To Benjamin Bankson
Monticello Oct. 3. 1793.
I have duly received by post your favor of Sep. 23. and the letters accompanying it. I now inclose you a returned commission to be filed in the office.—Crosby mentioned to me that he had some interests, of moment to himself and his wife, to settle in Delaware, which would require an absence of a week, and I thought he could not take a better time than during the suspension of our business. Indeed I was in hopes that yourself as well as him would retire a little way from the city, where the risk is serious and unnecessary. I therefore desired him to tell you that Mr. Grey would let you make use of a very agreeable room, separated from his other houses, if you should chuse to retire to it.—I shall be obliged to you in your letters to give me an exact statement of the progress and state of the fever in and about Philadelphia. I think it probable we shall re-assemble as near there as will be safe about the end of October.—Having given some particular directions in separate packets, I have only to add assurances of the esteem of Sir your most obedt. servt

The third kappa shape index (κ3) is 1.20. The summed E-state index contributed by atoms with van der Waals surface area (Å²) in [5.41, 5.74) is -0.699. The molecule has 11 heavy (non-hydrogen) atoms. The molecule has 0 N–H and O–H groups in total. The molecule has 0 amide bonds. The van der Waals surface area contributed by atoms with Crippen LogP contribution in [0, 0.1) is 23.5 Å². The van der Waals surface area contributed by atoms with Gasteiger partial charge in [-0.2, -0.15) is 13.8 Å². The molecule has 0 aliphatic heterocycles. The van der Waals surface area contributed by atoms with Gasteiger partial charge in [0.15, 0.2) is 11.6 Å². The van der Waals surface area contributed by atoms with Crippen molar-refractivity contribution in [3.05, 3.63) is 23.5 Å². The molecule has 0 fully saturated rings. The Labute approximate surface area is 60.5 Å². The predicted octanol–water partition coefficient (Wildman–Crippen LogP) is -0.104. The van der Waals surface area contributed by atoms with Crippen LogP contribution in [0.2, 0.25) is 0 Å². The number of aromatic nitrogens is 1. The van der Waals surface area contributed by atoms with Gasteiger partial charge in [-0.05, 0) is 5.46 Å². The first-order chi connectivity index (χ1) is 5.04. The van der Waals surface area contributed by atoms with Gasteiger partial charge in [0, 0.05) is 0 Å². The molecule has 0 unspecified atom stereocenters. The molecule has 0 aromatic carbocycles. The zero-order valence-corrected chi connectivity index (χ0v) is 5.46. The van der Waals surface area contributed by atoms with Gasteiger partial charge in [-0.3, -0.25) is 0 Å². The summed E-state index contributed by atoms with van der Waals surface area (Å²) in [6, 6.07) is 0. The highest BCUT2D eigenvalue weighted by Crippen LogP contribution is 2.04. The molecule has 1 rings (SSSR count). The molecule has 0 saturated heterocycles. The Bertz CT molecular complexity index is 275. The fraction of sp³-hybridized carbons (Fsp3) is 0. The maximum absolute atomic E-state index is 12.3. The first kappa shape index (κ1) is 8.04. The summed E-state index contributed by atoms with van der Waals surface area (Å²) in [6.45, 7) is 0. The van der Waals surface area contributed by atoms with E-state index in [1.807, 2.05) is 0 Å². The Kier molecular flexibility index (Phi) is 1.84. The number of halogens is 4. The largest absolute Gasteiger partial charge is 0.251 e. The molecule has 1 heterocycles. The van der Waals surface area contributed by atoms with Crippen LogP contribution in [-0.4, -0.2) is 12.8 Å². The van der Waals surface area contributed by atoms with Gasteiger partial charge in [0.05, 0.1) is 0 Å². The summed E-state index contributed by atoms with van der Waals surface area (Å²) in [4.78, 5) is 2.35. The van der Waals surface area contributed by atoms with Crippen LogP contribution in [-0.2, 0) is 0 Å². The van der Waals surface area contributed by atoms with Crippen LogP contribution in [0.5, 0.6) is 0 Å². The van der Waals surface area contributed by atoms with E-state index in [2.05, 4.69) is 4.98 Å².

PrC (DLC); at foot of text: “Mr. Bankson.” Tr (ViU: Edgehill-Randolph Papers); 19th-century copy. Enclosure: Commission to George Nicholas as District Attorney for Kentucky (not found, but see TJ’s fifth letter to George Washington, 3 Oct. 1793, and note).